francois.remy.dev at outlook.com
Mon Aug 12 17:40:33 PDT 2013
> Wait, what? The semantics of the web demands that runaway JS block any other even turns, or page layout/rendering from proceeding. Multi-process browsers can prevent cross-origin pages from interfering with each other, and Servo can do speculative layout to reward well-behaved pages, but badly-behaved pages unavoidably destroy the UX. Maybe I'm unimaginative but the only alternative to the slow-script dialog I can see is to allow a page to completely destroy itself unrecoverably.
I don't think of you as unimaginative, but I think there are other options. Sure, there must be a way to "kill" a script that's burning your CPU but it doesn't have to be a dialog.
Firstly, there's nothing really preventing a browser to perform a layout if it actually pauses the script, even if it may be hard to pause a thread while keeping all its pointer safe in an environment that's changed by another thread. But this is not impossible.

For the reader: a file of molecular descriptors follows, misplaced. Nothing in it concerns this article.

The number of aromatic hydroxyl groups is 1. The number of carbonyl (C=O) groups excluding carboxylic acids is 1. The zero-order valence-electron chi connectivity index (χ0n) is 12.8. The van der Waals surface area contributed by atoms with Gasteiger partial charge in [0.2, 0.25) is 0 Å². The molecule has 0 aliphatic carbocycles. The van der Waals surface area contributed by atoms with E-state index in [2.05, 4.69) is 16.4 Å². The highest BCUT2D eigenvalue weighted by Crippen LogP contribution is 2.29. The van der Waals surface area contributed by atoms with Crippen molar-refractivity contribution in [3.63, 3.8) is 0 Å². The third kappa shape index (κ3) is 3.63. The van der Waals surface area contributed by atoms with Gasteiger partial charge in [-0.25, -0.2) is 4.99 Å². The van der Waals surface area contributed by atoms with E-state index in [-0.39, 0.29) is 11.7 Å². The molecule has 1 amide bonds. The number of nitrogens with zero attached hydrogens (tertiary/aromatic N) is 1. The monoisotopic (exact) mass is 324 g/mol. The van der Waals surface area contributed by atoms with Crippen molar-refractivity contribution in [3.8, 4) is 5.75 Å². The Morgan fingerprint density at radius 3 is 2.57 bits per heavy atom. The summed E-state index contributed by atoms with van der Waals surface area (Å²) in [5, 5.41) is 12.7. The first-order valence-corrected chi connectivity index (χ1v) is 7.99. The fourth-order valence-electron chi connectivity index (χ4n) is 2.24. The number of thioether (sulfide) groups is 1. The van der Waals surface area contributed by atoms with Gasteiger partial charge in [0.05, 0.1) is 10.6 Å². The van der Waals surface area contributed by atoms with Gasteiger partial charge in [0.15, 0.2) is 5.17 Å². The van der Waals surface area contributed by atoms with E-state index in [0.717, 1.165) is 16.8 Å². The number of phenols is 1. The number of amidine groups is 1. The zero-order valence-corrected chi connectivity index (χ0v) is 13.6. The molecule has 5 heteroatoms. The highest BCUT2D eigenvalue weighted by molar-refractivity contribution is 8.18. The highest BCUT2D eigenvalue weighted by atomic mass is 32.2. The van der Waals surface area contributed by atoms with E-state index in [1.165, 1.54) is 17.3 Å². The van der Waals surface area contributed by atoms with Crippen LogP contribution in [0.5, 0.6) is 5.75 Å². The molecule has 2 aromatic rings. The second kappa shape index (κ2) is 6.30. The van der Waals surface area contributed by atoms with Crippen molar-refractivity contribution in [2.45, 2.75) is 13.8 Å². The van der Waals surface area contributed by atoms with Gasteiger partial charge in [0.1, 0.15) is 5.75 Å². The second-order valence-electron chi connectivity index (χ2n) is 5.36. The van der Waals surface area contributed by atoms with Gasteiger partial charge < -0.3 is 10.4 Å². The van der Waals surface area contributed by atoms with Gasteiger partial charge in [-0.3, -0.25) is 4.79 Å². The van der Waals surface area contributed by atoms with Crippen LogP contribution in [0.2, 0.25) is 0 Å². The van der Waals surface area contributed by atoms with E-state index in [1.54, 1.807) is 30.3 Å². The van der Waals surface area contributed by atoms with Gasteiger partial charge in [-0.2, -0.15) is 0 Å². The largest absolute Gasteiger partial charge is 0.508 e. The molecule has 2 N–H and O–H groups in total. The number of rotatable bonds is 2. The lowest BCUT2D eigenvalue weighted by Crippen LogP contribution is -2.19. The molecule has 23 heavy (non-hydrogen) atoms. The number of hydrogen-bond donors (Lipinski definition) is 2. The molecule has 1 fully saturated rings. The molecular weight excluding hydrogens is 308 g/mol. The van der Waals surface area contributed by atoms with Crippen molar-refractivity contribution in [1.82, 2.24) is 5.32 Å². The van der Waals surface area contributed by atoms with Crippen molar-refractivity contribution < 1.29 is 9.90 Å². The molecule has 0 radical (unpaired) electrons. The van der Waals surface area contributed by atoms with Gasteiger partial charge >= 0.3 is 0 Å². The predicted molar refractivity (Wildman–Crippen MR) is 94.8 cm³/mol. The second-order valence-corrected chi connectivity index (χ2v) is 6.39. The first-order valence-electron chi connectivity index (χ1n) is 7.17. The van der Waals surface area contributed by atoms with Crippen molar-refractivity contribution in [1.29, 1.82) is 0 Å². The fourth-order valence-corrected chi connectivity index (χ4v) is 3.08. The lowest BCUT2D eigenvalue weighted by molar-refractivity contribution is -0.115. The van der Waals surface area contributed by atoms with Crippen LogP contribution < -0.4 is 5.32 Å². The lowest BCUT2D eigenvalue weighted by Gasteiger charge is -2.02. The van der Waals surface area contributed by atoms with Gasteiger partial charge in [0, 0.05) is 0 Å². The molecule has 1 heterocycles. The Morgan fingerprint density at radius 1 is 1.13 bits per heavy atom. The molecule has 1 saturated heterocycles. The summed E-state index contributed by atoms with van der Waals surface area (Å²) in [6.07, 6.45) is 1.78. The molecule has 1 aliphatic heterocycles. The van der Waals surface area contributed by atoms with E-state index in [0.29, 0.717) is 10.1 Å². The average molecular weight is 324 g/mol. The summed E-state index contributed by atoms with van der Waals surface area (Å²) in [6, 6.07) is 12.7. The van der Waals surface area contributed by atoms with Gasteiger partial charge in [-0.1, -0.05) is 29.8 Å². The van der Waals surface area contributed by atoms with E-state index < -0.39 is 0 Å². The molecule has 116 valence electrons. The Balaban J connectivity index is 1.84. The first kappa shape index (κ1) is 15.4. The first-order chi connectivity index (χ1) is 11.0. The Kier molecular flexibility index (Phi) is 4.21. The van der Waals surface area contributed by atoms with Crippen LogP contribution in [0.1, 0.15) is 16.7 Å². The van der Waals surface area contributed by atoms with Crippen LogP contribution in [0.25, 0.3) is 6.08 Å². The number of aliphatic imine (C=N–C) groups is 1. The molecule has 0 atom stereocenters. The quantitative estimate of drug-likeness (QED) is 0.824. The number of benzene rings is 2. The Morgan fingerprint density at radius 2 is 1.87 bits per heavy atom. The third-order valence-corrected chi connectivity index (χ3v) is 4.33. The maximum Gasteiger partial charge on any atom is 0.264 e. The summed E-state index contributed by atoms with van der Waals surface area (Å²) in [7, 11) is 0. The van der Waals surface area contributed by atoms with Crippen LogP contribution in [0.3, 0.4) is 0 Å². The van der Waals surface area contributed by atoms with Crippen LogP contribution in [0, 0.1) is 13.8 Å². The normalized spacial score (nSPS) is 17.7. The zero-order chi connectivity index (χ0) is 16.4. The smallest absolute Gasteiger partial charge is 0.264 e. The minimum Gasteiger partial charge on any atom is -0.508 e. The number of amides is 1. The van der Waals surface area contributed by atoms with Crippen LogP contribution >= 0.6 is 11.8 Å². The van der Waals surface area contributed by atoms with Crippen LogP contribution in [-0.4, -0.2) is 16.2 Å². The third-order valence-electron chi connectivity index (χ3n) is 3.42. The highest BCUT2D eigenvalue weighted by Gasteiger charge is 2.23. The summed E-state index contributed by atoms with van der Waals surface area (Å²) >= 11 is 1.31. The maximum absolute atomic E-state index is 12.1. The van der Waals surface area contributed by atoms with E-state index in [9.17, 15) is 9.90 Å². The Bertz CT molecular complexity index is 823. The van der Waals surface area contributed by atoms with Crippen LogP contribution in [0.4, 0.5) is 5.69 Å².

Secondly, when a website becomes resource-intensive, you can display a "toolbar" saying 'This website looks to overuse your computer.' with a (stop the script) button that doesn't interrupt your experience (you can switch tab if you want, which will in return cause the tab to get way less system resources since he's in the background) or continue to use the website if it turns out it's just slow but not stuck in an infinite loop.
By the way this kind of solution is totally applicable to setTimeout/setInterval loops that for now aren't covered by the script dialog, or a script that overuse your GPU with offscreen WebGL.
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